Ben Stokes has been named the world’s leading cricketer by Wisden after World Cup wins and great Ashes innings
The hero of England’s dramatic World Cup triumph and Headingley’s miracle last summer, Ben Stokes has been named the world’s leading cricketer.
Still the bible of the sport in the 157th year, Wisden chooses Stokes as the first Englishman to win the prestigious award since Andrew Flintoff in the legendary Ashes summer of 2005. And it ends the domination of Indian captain Virat Kohli, who it had won for the past three years.
“Ben Stokes delivered the performance of a lifetime – twice within a few weeks,” said Wisden editor and Sports email cricket writer Lawrence Booth.
Ben Stokes’ innings at Headingley last summer were sports drama of the highest order
The English all-rounder also played in the World Cup final victory over New Zealand
Stokes is the first Englishman to be named Andrew Crintoff of the Year by Andrew Flintoff
First, with a mixture of outrageous talent and luck, he saved the hunt for England in the World Cup final before helping 15 of the Super Over.
Then, in the third Ashes test at Headingley, he produced one of the big innings, beating an unbeaten 135 to achieve a one-time victory. Against red ball or white he was a natural force. ‘
Of course, Stokes would also be one of Wisden’s five cricketers of the year, a tradition dating back to 1889, but he won the award in 2016 and it’s still one of the Almanack’s longstanding rules that every cricketer can only are called.
So Booth, in his ninth year in the Wisden chair, has instead named three Ashes fighters from last year in Jofra Archer this year, Pat Cummins and Marnus Labuschagne, the man who did so much to deliver Essex a domestic doppelganger in Simon Harmer and Australia women Ashes hero Ellyse Perry.
It was a mixture of outrageous talent and luck when Stokes sent the chase
Stokes slumped into the locker room as the scale of his Ashes performance sank
“Jofra Archer had an unprecedented impact in his first summer as an international cricketer,” said Booth.
He showed a stunning balance to win the Super Over that gave England the World Cup, then produced some of the fastest and most memorable spells in recent Ashes history, knocking Steve Smith down at Lord’s and ending the series with 22 wickets for only 20 each. ‘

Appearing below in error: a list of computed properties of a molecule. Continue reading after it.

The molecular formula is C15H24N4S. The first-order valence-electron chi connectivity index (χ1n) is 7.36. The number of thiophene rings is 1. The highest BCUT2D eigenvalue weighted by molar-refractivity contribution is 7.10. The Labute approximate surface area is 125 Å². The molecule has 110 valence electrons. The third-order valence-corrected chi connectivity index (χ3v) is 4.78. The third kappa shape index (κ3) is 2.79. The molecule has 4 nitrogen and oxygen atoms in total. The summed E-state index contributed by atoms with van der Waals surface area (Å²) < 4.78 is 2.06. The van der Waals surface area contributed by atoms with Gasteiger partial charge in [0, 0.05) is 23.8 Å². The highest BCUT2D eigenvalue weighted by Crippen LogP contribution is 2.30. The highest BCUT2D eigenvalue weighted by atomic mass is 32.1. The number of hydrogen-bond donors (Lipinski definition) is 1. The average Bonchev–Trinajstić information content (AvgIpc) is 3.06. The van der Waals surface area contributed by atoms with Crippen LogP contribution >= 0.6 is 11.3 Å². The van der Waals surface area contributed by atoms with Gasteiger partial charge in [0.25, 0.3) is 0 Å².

Cummins, crucial at the right time after so many injury problems, was key in the holders of Australia who kept the Ashes in a streak that ended in a 2-2 draw.
“Pat Cummins was a constant threat as Australia retained the Ashes in England for the first time since 2001,” Booth said.
“He was fast, hostile, accurate – and rarely without a smile. His catch of 29 wickets was highest in a series by a bowler who didn’t take a five-for. He looked what he was: number 1 in the world. ‘
Pat Cummins (center) was pivotal in Australia and successfully kept the urn last year
Harmer led Essex to the T20 title for the first time, especially on the final day, while his off-spin was again the key factor in Essex’s second County Championship title in three years.
“Thanks in part to Simon Harmer’s off-breaks, Essex enjoyed the summer of a lifetime,” said Booth, becoming the first county to win championships and T20 titles in the same season.
“His four-day distance of 83 wickets at 18 included a remarkable 10-five distance, while his performance with both bat and ball on the T20 final day ensured victory on the last ball.”
Labuschagne is hailed as a curiosity of Ashes who started the season as Test Cricket’s first concussion substitute and then ended up as Australia’s best batsman after Steve Smith, ‘while Perry is chosen for’ dominating the woman’s Ashes like no other for her ‘ “.
There is no doubt that 2019 belonged to Stokes and he delivered unforgettable memories
Wisden, such a comforting presence at such an uncertain time, is packed with his usual mix of quality writing, statistics and curiosities, with Eoin Morgan contributing an outstanding piece to the diversity of his World Cup-winning side and Paul Allott a touching one writes article about the death of his great friend Bob Willis.
Both were part of Sports emails exclusive serialization of this year’s Wisden last week.
And in this year’s Almanack, published today, our own booth achieves the longest single stint as an editor since Norman Preston edited the last of his 29 Wisdens in 1980.
The only pity is that his 10th next year probably looks very different and shortened now.